Richemont has announced its audited results for the fiscal year ending March 2015. Of note, the group has posted increased sales, but at the same time decreased profits.
The operating environment
According to Richemont’s latest financial report, the company assesses that its results were “resilient” despite operating in a “volatile economic environment” over the last year. Nevertheless, it’s clear that a changing economic climate has affected both its customers and retail distribution partners.
As well established by now, the report confirms a key contributor to this volatility was the decision made by the Swiss National Bank to end the peg of the Swiss franc to the euro in in January 2015. In the short term, the revaluation resulted in a loss of € 686 million for the Group, principally attributable to losses on cash and financial investments. This was particularly problematic because Richemont holds the bulk of its cash assets in euros, and these assets are held in Swiss franc-denominated companies. Overall, currency exchange losses resulted in a significant drop in net profits for the year.
On the one hand, the group showed some positive results. Overall, sales increased by 4%. Its gross margin on sales also remained relatively high, increasing slightly to 66.1 %. According to the report, the positive numbers are helped by growing sales in particular sectors of the Maisons’ own boutiques located in popular tourist destinations:
“The 4 % increase in sales at actual exchange rates and 1 % at constant exchange rates reflected growth in jewellery, haute horlogerie and steel watches, as well as growing demand in Europe, the Middle East and the Americas.”
In fact, Europe accounted for 30 % of overall sales. Growth in Europe was 6%, which might have been higher in a more stable climate and less volatile tourism flows. Sales in Asia Pacific accounted for 39 % of the total, which is the Group’s largest market. But that same market worryingly showed acute losses in the second half of the year. Luckily, those decreases were partly offset by growth in other markets, like Europe.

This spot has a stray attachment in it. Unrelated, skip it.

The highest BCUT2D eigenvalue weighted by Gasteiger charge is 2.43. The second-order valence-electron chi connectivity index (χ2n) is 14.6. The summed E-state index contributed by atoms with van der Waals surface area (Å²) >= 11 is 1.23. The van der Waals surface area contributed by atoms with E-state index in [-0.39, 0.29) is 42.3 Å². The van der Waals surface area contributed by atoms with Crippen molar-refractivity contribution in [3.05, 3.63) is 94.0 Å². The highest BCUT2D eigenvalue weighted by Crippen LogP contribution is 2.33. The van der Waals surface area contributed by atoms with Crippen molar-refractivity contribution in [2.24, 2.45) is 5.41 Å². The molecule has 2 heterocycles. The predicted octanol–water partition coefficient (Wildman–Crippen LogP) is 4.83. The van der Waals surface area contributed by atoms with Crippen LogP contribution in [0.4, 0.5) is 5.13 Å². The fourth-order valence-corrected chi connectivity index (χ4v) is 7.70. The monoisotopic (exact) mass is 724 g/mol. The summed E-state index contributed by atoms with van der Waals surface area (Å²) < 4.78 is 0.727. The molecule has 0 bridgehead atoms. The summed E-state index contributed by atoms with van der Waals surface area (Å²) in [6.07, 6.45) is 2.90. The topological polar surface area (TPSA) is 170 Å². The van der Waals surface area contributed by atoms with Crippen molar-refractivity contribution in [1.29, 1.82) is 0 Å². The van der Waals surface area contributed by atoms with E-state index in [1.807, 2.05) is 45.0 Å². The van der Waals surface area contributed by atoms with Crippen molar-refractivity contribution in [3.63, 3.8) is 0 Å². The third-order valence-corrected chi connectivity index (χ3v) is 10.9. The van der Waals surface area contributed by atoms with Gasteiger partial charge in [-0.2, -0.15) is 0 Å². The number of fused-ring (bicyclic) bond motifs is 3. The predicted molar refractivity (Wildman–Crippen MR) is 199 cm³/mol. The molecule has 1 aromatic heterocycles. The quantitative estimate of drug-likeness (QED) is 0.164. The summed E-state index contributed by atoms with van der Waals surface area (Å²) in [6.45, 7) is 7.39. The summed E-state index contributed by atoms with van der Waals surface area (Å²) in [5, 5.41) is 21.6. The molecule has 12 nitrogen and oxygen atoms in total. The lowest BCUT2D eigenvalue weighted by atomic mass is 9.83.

- Richemont Group sales figures
Despite slight increases in overall sales, profits for the group actually declined during the reporting period. A drop of 35 %, equaling a reduction of € 733 million compared to the previous year is indeed worrying. According to the report, the decline is (somewhat) explainable:
“In value terms, the significant decrease in net profit primarily reflects non-cash, mark-to-market losses on cash, short-term money market investments and derivative instruments relating to the Group’s ongoing foreign exchange hedging activities.”
All regions in which the group operated reported sales growth, except for Asia Pacific, which continues to be affected by a difficult trading environment in Hong Kong and Macau. Growth has also been skewed to favour retail channels, which significantly outperformed wholesale channels.
Nevertheless, Richemont expects long-term demand for high-quality luxury products to continue to grow around the world. Chairman Johann Rupert concluded by reporting that they are “well positioned to benefit from an expanding market in the years to come” allowing the group to look positively towards the future.
But if sales increase, and at the same time profits decrease by a third – like it was the case last year – it appears that the group might have to restructure operations and refocus on increasing its margins even further to compensate. (VJ)